SI Vault
Tom Verducci
November 25, 2002
Bronx-Bound BomberAs the Yanks closed in on a deal with Hideki Matsui, other teams whined and unloaded big contracts
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November 25, 2002


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Costly Contracts

By trading lefthander Mike Hampton, the Rockies moved all but $11 million of the $84.5 million that they owed him over the next six years. Here's a sampling of other high-priced players still on the trading block, with their teams' remaining financial obligations (includes guaranteed buyout money).

Player, Team

Money Owed (in millions)


Larry Walker, Rockies



Denny Neagle, Rockies



Bobby Higginson, Tigers



Richard Hidalgo, Astros



Todd Hundley, Cubs



Jeromy Burnitz, Mets



Greg Vaughn, Devil Rays



Eric Karros, Dodgers



Jeffrey Hammonds, Brewers



Sterling Hitchcock, Yankees



Raul Mondesi, Yankees



Rey Ordo´┐Żez, Mets



Mark Grudzielanek, Dodgers



Rondell White, Yankees



Bronx-Bound Bomber
As the Yanks closed in on a deal with Hideki Matsui, other teams whined and unloaded big contracts

The sun never sets on the Yankees' Empire. New York announced last Friday that it had signed a working agreement with the Yomiuri Giants (the Yankees of Japanese baseball) just as last year it hooked up with Manchester United (the Yankees of English soccer). So, too, the grumbling about how the Yankees wield their enormous clout may never cease.

Though none of the five New York team executives who flew to Japan last week winked while the Yomiuri accord was announced, many officials from other major league teams assumed that the Yankees, in proper time, will also announce the signing of free-agent outfielder Hideki Matsui, a wildly popular three-time MVP in Japan. Matsui's former team? Yomiuri.

"It stinks, and we could complain to the commissioner, but what is he going to do?" one National League club executive said.

Nothing. One source in the commissioner's office said of Matsui, a career .300 hitter coming off a 50-homer season, "He's a free agent. If you sign with New York and have an understanding that two years later you go back to Yomiuri, that's your choice. There's something slightly untoward about it, but if that's the deal, it's not illegal."

In the meantime the only agreement in place as of Monday was the one with Yomiuri that provided for the two teams to share scouting reports, facilities and organizational ideas. The deal allows the Yankees to keep any money they make by selling Giants merchandise, televising Giants games on their network or, as the Mariners did with Ichiro Suzuki, attracting international fans to their home park The rights of Yankees games broadcast in Japan, however, belong to Major League Baseball. Those proceeds would be split equally among the 30 clubs.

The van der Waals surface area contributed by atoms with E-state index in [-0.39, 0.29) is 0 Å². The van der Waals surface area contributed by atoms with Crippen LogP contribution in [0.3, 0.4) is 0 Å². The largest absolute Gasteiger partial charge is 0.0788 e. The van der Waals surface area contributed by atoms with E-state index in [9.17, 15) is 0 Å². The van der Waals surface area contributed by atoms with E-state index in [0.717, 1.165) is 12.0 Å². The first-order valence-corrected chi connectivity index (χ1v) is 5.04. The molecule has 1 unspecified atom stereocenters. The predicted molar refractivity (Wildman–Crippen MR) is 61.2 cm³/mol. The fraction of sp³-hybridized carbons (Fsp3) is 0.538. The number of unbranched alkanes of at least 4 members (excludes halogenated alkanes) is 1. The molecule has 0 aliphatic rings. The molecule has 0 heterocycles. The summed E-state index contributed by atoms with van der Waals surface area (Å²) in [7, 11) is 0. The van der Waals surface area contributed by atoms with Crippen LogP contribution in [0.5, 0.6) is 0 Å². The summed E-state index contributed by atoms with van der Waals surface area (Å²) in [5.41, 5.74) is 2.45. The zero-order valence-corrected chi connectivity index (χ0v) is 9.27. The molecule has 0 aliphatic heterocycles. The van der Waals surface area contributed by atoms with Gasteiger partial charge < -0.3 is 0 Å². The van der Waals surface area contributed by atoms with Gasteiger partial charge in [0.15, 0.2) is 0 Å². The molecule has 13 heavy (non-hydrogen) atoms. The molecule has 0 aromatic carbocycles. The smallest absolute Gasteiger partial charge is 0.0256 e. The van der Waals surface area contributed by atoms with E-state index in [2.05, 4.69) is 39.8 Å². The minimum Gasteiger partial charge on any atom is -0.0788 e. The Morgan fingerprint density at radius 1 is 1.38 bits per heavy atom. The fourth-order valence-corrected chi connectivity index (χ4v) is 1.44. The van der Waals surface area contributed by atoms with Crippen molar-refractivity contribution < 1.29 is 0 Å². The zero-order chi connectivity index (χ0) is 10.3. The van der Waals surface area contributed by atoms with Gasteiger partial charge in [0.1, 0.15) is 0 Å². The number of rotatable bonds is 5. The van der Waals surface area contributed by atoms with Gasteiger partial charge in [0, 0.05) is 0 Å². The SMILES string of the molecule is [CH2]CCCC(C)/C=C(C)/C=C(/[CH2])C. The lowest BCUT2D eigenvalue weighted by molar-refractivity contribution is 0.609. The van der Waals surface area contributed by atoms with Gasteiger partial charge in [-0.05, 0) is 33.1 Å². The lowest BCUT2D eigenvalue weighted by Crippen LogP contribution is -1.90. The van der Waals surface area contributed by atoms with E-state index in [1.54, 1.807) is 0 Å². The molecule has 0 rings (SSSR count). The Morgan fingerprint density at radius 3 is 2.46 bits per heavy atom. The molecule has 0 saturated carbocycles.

Questions remain about how Matsui's talents will translate to the American game. "He doesn't run that well or field that well, at least not like Ichiro [ Suzuki]," says one scout, who compares Matsui with former Red Sox outfielder Mike Greenwell, who averaged .300 and 15-20 homers in his prime. "He looks like a good power hitter, but that's in the smaller parks in Japan."

Matsui would likely bat sixth or seventh in the Yankees' lineup and play leftfield or, if New York succeeds in trading Raul Mondesi, rightfield. ( Arizona backed out of a swap of lefthander Greg Swindell and catcher Damian Miller for Mondesi, instead trading Miller to the Cubs for two minor leaguers.) Owner George Steinbrenner has ordered general manager Brian Cashman to cut last season's payroll of $125 million, which was $17 million more than the second-ranked club. Cashman has been exploring deals to move Mondesi, outfielder Ron-dell White, pitchers Orlando Hernandez, Sterling Hitchcock and Andy Pettitte, and catcher Jorge Posada. Pitchers Roger Clemens, Ramiro Mendoza and Mike Stanton are free agents.

New York also must decide whether to bring back free-agent third baseman Robin Ventura or find a cheaper alternative. Prospect Drew Henson does not figure in immediate plans at that position after a stunning lack of progress this year. In all, at least 10 players from the 25-man roster that lost the Division Series to Anaheim cannot be certain they'll be Yankees next spring. Not as certain, at least, as Matsui.

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